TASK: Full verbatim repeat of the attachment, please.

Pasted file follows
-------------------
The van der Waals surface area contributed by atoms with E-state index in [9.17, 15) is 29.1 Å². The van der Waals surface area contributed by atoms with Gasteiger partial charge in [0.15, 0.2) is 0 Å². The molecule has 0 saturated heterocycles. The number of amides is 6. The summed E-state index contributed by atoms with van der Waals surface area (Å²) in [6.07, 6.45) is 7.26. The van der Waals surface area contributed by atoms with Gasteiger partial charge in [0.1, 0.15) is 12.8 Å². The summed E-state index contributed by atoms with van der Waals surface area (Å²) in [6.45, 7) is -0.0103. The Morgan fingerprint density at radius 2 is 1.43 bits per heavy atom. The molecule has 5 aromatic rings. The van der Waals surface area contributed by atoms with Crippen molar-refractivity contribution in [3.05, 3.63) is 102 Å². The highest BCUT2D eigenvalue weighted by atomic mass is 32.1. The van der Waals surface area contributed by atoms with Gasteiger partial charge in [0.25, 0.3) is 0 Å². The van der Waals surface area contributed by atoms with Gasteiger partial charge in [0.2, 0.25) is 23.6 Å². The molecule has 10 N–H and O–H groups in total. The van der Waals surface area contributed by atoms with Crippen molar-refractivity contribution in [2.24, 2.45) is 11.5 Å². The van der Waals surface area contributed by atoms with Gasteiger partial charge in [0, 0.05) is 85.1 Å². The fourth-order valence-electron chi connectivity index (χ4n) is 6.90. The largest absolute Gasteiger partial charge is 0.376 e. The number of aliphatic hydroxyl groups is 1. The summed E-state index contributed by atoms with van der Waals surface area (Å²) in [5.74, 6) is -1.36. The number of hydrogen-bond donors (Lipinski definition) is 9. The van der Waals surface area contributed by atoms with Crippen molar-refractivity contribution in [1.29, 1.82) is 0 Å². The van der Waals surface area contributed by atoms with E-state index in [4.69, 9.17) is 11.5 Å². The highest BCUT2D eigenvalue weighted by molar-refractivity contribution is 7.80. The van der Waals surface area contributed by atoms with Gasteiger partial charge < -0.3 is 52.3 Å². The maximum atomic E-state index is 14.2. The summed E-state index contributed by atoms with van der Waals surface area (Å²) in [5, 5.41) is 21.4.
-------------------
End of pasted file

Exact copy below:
The van der Waals surface area contributed by atoms with E-state index in [9.17, 15) is 29.1 Å². The van der Waals surface area contributed by atoms with Gasteiger partial charge in [0.15, 0.2) is 0 Å². The molecule has 0 saturated heterocycles. The number of amides is 6. The summed E-state index contributed by atoms with van der Waals surface area (Å²) in [6.07, 6.45) is 7.26. The van der Waals surface area contributed by atoms with Gasteiger partial charge in [0.1, 0.15) is 12.8 Å². The summed E-state index contributed by atoms with van der Waals surface area (Å²) in [6.45, 7) is -0.0103. The Morgan fingerprint density at radius 2 is 1.43 bits per heavy atom. The molecule has 5 aromatic rings. The van der Waals surface area contributed by atoms with Crippen molar-refractivity contribution in [3.05, 3.63) is 102 Å². The highest BCUT2D eigenvalue weighted by atomic mass is 32.1. The van der Waals surface area contributed by atoms with Gasteiger partial charge in [0.25, 0.3) is 0 Å². The van der Waals surface area contributed by atoms with Gasteiger partial charge in [0.2, 0.25) is 23.6 Å². The molecule has 10 N–H and O–H groups in total. The van der Waals surface area contributed by atoms with Crippen molar-refractivity contribution in [2.24, 2.45) is 11.5 Å². The van der Waals surface area contributed by atoms with Gasteiger partial charge in [0, 0.05) is 85.1 Å². The fourth-order valence-electron chi connectivity index (χ4n) is 6.90. The largest absolute Gasteiger partial charge is 0.376 e. The number of aliphatic hydroxyl groups is 1. The summed E-state index contributed by atoms with van der Waals surface area (Å²) in [5.74, 6) is -1.36. The number of hydrogen-bond donors (Lipinski definition) is 9. The van der Waals surface area contributed by atoms with Crippen molar-refractivity contribution in [1.29, 1.82) is 0 Å². The van der Waals surface area contributed by atoms with E-state index in [4.69, 9.17) is 11.5 Å². The highest BCUT2D eigenvalue weighted by molar-refractivity contribution is 7.80. The van der Waals surface area contributed by atoms with Gasteiger partial charge < -0.3 is 52.3 Å². The maximum atomic E-state index is 14.2. The summed E-state index contributed by atoms with van der Waals surface area (Å²) in [5, 5.41) is 21.4.